Tag Archives: University of Newcastle

New research collective to examine grinding mill process

Bradken, as part of a research collective, is to work on a project aimed at delivering a digital step-change in grinding mill design and performance.

The company, which specialises in equipment wear parts and services, made the announcement following the award of an Australian Government grant of A$545,000 ($362,264) for the project, which will focus on comminution and developing super-accurate simulations of the grinding mill process, it said.

Bradken Global Research and Development Manager, Reece Attwood, said the potentially game-changing project would give global mining and resources operators the ability to precisely target grinding efficiency, mill liner service life, power consumption and carbon emissions, to optimise their operations.

“The constant evolution of the global raw material market and the changing needs of our customers’ demands that Bradken innovates so we can deliver solutions that offer improved productivity, but on a whole new level,” Attwood said.

“This exciting project aims to accelerate improvements in mill design through development of an enhanced digital twin while, combining a number of technologies such as IoT instrumentation, enhanced simulation techniques and deep learning.”

The project will be hosted by the University of Newcastle through its flagship research institute, the Newcastle Institute for Energy and resources (NIER) in collaboration with the University of New South Wales and the Commonwealth Scientific and Industrial Research Organisation (CSIRO), as well as international involvement from Delft University of Technology in the Netherlands.

Attwood said Bradken and the University of Newcastle had a long history of partnerships.

“Working with organisations like the University of Newcastle brings a bigger mix of ideas from a wider range of backgrounds all focused on the same significant challenge,” he said. “This collaboration will help generate the innovation our industry and our customers need to take the next step forward.”

Chief Investigator on the project, Professor Craig Wheeler, from the University of Newcastle, said the cross-disciplinary team will merge expertise from solids processing and artificial intelligence to develop new computational algorithms.

“Our work will enhance the design and maintenance of key industrial equipment, predict wear and optimise the design of key components to improve the life of machinery to process minerals,” Professor Wheeler said.

Leading the project for Bradken is Senior Research Scientist – Process Control, Dr Wei Chen, who, according to Bradken, has extensive experience in both industry research and applied numerical modelling.

Dr Chen said: “Partnering with a group of leading research experts from Australia and abroad, gives us access to world class thinking in IoT, deep learning and numerical modelling.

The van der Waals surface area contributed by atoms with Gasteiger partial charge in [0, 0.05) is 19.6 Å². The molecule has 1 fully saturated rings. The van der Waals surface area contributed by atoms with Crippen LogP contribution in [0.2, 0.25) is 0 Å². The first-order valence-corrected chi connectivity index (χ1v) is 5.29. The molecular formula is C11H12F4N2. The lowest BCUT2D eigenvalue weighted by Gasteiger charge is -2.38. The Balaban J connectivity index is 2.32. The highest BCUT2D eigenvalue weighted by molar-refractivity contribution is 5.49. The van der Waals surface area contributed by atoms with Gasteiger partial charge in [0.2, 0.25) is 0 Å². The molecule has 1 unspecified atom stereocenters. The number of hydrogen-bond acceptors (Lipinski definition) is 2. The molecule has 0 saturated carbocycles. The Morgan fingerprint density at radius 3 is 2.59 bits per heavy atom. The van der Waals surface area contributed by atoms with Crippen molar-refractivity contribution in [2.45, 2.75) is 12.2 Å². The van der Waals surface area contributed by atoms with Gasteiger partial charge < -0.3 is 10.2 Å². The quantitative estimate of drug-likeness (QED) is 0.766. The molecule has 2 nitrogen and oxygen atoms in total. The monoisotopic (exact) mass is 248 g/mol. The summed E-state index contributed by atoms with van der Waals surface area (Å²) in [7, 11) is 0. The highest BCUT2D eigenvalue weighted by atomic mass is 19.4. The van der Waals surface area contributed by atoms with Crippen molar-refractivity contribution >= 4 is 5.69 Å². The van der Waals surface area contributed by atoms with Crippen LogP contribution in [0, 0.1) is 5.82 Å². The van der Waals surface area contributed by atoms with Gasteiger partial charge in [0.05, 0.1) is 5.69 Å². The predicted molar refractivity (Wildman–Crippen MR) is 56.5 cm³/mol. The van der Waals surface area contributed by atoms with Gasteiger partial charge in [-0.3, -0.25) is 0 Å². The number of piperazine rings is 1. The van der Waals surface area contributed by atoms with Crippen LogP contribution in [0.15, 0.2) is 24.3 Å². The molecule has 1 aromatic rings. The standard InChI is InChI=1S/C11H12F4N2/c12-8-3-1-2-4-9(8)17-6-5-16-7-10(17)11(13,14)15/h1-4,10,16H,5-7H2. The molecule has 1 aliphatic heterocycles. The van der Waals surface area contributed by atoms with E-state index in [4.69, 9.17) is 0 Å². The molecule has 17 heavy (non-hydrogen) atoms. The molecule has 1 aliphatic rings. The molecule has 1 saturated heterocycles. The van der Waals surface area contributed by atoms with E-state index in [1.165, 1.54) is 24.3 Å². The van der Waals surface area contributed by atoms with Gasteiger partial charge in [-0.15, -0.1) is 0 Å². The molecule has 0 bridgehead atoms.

“Together we’ll go through a rigorous experimental and numerical research program that we expect will deliver considerable benefits for our customers around the world.

“Involving our customers in the research process through site trials will keep us together at the forefront of mineral processing technology.”

Work on the project is planned to get underway in March.

Australia Government provides funding for beneficiation research

The Australia Government says it has backed a new research centre to develop more selective and faster methods for the separation of valuable minerals.

Minister for Education Dan Tehan, earlier this week, said the government would provide A$35 million ($24 million) to establish the Australian Research Council (ARC) Centre of Excellence for Enabling Eco-Efficient Beneficiation of Minerals.

The centre, a partnership between ARC and the University of Newcastle, will be led by Professor Kevin Galvin and based at the university.

The centre will see the University of Newcastle collaborate with researchers from seven Australian universities, CSIRO, industry partner organisations, as well as leading international researchers, according to the university.

“Some minerals are becoming difficult to access and extract, while high usage of energy and water in processing make it expensive and environmentally demanding,” Professor Galvin said. “These pressures make it urgent that we transform the value addition of mineral processing, known as beneficiation, to achieve a step-change reduction in the environmental footprint.

“Through this investment, more than 70 PhD students and 15 post-doctoral researchers will work towards achieving ‘transformational’ solutions, working across multiple research disciplines. For the students, it offers a once-in-a lifetime opportunity to be part of a world-first project that can make a practical difference to the future of this planet.

“This new dawn will ensure a sustainable and competitive future for a critical Australian industry, involving a whole new generation of scientists and engineers.”

University of Newcastle Vice-Chancellor Professor, Alex Zelinsky AO, believes the research will lead to a sustainable future for Australia’s mining industry.

“We’re delighted to receive this significant funding, which will enable us to carry out world-leading research into developing more efficient and environmentally-friendly mining processes,” Professor Zelinsky said.

“The work of the centre can help propel us closer to zero-emission mining by doubling energy and water productivity and reducing the loss of high value metals during processing by up to 90%, helping secure the future of the metals we depend on for modern living.

“This is a prime example of how our university is at the forefront of providing solutions to major environmental issues.”